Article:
Belgium’s Africa Museum Comes Under Fire for a ‘Clichéd’ Africa-Themed Music Festival

The museum has apologized for the event at which one person showed up in blackface and others wore grass skirts.

Museum of Central Africa (RMCA) in Tervuren in the suburbs of Brussels on October 9, 2013. It has since been renamed the Africa Museum. Photo by Georges Gobet /AFP/Getty Images.
Museum of Central Africa (RMCA) in Tervuren in the suburbs of Brussels on October 9, 2013. It has since been renamed the Africa Museum. Photo by Georges Gobet /AFP/Getty Images.

The recently reopened Royal Museum for Central Africa in Belgium has been caught in a media firestorm for allowing a music festival to take place in which a partygoer reportedly wore blackface while others turned up in clichéd “African” costumes included grass skirts.

Colloquially known as the AfricaMuseum and located not far from Brussels in Tervuren, the colonial-era institution founded byKing Leopold II has worked hard to acknowledge the ruler’s infamous colonization of the former Congo. The museum, which has huge holdings of Congolese and African art and historic objects, reopened last December after an $84 million modernization that aimed to change its colonial image.

The event, which was organized by the event group called Thé Dansant, threatens to undermine the museum’s efforts. The AfricaMuseum was quick to issue an apology. It says it had contacted the organizers to address the problematic dress code, but in hindsight the measure was “insufficient” as several guests showed up wearing stereotypical attire.

Thé Dansant has staged outdoor electronic music events for the past decade, changing their theme depending on their location. The theme of last Sunday’s party was “Afrohouse,” which aimed to celebrate electronic music with African influences. Guests were encouraged to dress up accordingly: “Keep it colorful, African prints, wakanda, la sape!” were suggested by the organizers on Instagram, in reference to the fictional city from the blockbuster film Black Panther and also to colonial-era dandies from the Congo, whose dress was inspired by the French and who were known as “sapeurs,” according to Wikipedia.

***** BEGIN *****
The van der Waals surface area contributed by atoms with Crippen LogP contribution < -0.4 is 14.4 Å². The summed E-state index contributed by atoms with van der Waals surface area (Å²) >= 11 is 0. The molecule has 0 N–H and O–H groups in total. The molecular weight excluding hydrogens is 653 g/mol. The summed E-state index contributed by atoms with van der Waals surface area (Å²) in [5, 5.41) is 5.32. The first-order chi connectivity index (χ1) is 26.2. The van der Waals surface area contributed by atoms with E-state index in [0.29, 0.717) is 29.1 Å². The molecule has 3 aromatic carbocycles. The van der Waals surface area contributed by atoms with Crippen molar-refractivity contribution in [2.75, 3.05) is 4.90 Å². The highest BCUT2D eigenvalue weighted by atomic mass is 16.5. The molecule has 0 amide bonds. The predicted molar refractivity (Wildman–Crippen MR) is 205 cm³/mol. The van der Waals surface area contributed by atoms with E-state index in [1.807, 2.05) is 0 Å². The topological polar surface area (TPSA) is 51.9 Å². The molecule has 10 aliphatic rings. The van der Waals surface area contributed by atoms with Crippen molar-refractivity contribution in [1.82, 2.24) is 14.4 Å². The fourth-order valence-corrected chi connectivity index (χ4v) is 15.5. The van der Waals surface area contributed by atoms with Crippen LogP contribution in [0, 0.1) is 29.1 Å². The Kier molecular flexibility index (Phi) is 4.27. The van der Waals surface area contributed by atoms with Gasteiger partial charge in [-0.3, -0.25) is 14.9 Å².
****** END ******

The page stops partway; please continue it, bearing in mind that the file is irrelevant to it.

While most of the festival-goers avoided cliched stereotypes, social media coverage of the event shows Thé Dansant participants included one dressed as a pith-helmeted explorer, another in blackface, and at least one wearing a an afro wig. Others were seen donning bone necklaces and grass skits. “When the event was announced on Facebook, we noticed that the dress code suggested by Thé Dansant would likely encourage highly clichéd and stereotypical representations of people of African origin,” wrote the museum on Facebook, in response to the criticism.

Café Congo, an artistic collective involved in reflection on Belgian-Congo relations, called the museum out over Facebook: “Explain to me how this sort of event—Thé Dansant—can continue to exist in 2019 at the Africa Museum. Are the management and communications team on Xanax? #NotMyAfricaMuseum #blackface.”

“The Africa Museum misjudged this situation and should have played a greater role in imposing clear requirements and/or conditions in advance,” the institution responded on social media. “We take this incident seriously, and want to apologize for mishandling the situation in such a way that this took place.” The museum stressed it took responsibility for “this lapse in judgment, and are working on an ethical action plan for upcoming events so that this will not happen in the future.”


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